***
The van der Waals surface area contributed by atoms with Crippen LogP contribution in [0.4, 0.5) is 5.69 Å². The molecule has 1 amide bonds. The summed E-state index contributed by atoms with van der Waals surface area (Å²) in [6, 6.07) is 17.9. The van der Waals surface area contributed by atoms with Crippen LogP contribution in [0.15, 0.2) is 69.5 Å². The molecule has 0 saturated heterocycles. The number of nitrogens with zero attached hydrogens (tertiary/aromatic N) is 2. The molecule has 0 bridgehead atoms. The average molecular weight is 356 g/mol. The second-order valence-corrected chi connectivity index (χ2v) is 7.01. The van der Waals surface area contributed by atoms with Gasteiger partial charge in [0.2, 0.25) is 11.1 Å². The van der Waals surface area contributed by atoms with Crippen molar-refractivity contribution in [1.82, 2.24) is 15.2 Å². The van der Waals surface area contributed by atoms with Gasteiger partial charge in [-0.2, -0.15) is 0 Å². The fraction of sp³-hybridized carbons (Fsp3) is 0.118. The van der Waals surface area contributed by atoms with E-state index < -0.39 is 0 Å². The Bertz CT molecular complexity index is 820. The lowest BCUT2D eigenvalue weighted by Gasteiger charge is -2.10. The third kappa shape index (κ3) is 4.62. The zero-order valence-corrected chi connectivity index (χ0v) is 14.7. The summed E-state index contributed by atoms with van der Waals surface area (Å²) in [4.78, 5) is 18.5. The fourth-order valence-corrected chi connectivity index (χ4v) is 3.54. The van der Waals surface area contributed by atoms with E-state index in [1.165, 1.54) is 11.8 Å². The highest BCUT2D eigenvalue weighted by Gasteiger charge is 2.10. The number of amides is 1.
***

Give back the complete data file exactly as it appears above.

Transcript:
The van der Waals surface area contributed by atoms with Crippen LogP contribution in [0.4, 0.5) is 5.69 Å². The molecule has 1 amide bonds. The summed E-state index contributed by atoms with van der Waals surface area (Å²) in [6, 6.07) is 17.9. The van der Waals surface area contributed by atoms with Crippen LogP contribution in [0.15, 0.2) is 69.5 Å². The molecule has 0 saturated heterocycles. The number of nitrogens with zero attached hydrogens (tertiary/aromatic N) is 2. The molecule has 0 bridgehead atoms. The average molecular weight is 356 g/mol. The second-order valence-corrected chi connectivity index (χ2v) is 7.01. The van der Waals surface area contributed by atoms with Gasteiger partial charge in [0.2, 0.25) is 11.1 Å². The van der Waals surface area contributed by atoms with Crippen molar-refractivity contribution in [1.82, 2.24) is 15.2 Å². The van der Waals surface area contributed by atoms with Gasteiger partial charge in [-0.2, -0.15) is 0 Å². The fraction of sp³-hybridized carbons (Fsp3) is 0.118. The van der Waals surface area contributed by atoms with E-state index < -0.39 is 0 Å². The Bertz CT molecular complexity index is 820. The lowest BCUT2D eigenvalue weighted by Gasteiger charge is -2.10. The third kappa shape index (κ3) is 4.62. The zero-order valence-corrected chi connectivity index (χ0v) is 14.7. The summed E-state index contributed by atoms with van der Waals surface area (Å²) in [4.78, 5) is 18.5. The fourth-order valence-corrected chi connectivity index (χ4v) is 3.54. The van der Waals surface area contributed by atoms with E-state index in [1.165, 1.54) is 11.8 Å². The highest BCUT2D eigenvalue weighted by Gasteiger charge is 2.10. The number of amides is 1.